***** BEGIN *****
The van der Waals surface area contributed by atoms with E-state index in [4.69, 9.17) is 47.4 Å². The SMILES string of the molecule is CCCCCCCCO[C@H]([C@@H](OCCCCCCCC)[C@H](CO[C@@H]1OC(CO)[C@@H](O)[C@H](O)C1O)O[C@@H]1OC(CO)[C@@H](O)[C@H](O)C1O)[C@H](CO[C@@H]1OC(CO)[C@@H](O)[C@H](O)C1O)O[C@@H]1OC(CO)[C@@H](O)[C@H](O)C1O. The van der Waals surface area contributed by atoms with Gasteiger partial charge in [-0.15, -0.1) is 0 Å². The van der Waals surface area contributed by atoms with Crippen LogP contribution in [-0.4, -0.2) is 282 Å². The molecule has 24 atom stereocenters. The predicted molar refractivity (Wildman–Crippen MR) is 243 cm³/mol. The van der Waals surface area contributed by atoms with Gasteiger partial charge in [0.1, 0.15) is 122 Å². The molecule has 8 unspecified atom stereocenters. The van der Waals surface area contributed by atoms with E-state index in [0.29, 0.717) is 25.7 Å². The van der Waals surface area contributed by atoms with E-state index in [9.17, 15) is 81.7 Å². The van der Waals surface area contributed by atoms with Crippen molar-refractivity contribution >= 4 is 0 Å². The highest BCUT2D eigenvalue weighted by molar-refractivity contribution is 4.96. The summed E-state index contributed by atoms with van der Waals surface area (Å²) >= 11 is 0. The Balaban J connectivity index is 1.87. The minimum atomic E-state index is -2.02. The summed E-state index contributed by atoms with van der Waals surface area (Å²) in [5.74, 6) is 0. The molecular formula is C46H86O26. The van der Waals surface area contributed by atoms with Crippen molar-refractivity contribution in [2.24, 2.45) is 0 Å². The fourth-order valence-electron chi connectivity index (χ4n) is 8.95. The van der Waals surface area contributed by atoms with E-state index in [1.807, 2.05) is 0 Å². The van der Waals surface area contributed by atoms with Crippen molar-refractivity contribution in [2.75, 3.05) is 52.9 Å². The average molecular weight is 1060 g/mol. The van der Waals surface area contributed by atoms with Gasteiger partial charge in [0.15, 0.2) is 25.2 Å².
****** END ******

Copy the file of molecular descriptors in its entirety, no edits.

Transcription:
The van der Waals surface area contributed by atoms with E-state index in [4.69, 9.17) is 47.4 Å². The SMILES string of the molecule is CCCCCCCCO[C@H]([C@@H](OCCCCCCCC)[C@H](CO[C@@H]1OC(CO)[C@@H](O)[C@H](O)C1O)O[C@@H]1OC(CO)[C@@H](O)[C@H](O)C1O)[C@H](CO[C@@H]1OC(CO)[C@@H](O)[C@H](O)C1O)O[C@@H]1OC(CO)[C@@H](O)[C@H](O)C1O. The van der Waals surface area contributed by atoms with Gasteiger partial charge in [-0.15, -0.1) is 0 Å². The van der Waals surface area contributed by atoms with Crippen LogP contribution in [-0.4, -0.2) is 282 Å². The molecule has 24 atom stereocenters. The predicted molar refractivity (Wildman–Crippen MR) is 243 cm³/mol. The van der Waals surface area contributed by atoms with Gasteiger partial charge in [0.1, 0.15) is 122 Å². The molecule has 8 unspecified atom stereocenters. The van der Waals surface area contributed by atoms with E-state index in [0.29, 0.717) is 25.7 Å². The van der Waals surface area contributed by atoms with E-state index in [9.17, 15) is 81.7 Å². The van der Waals surface area contributed by atoms with Crippen molar-refractivity contribution >= 4 is 0 Å². The highest BCUT2D eigenvalue weighted by molar-refractivity contribution is 4.96. The summed E-state index contributed by atoms with van der Waals surface area (Å²) >= 11 is 0. The Balaban J connectivity index is 1.87. The minimum atomic E-state index is -2.02. The summed E-state index contributed by atoms with van der Waals surface area (Å²) in [5.74, 6) is 0. The molecular formula is C46H86O26. The van der Waals surface area contributed by atoms with Crippen molar-refractivity contribution in [2.24, 2.45) is 0 Å². The fourth-order valence-electron chi connectivity index (χ4n) is 8.95. The van der Waals surface area contributed by atoms with E-state index in [1.807, 2.05) is 0 Å². The van der Waals surface area contributed by atoms with Crippen molar-refractivity contribution in [2.75, 3.05) is 52.9 Å². The average molecular weight is 1060 g/mol. The van der Waals surface area contributed by atoms with Gasteiger partial charge in [0.15, 0.2) is 25.2 Å².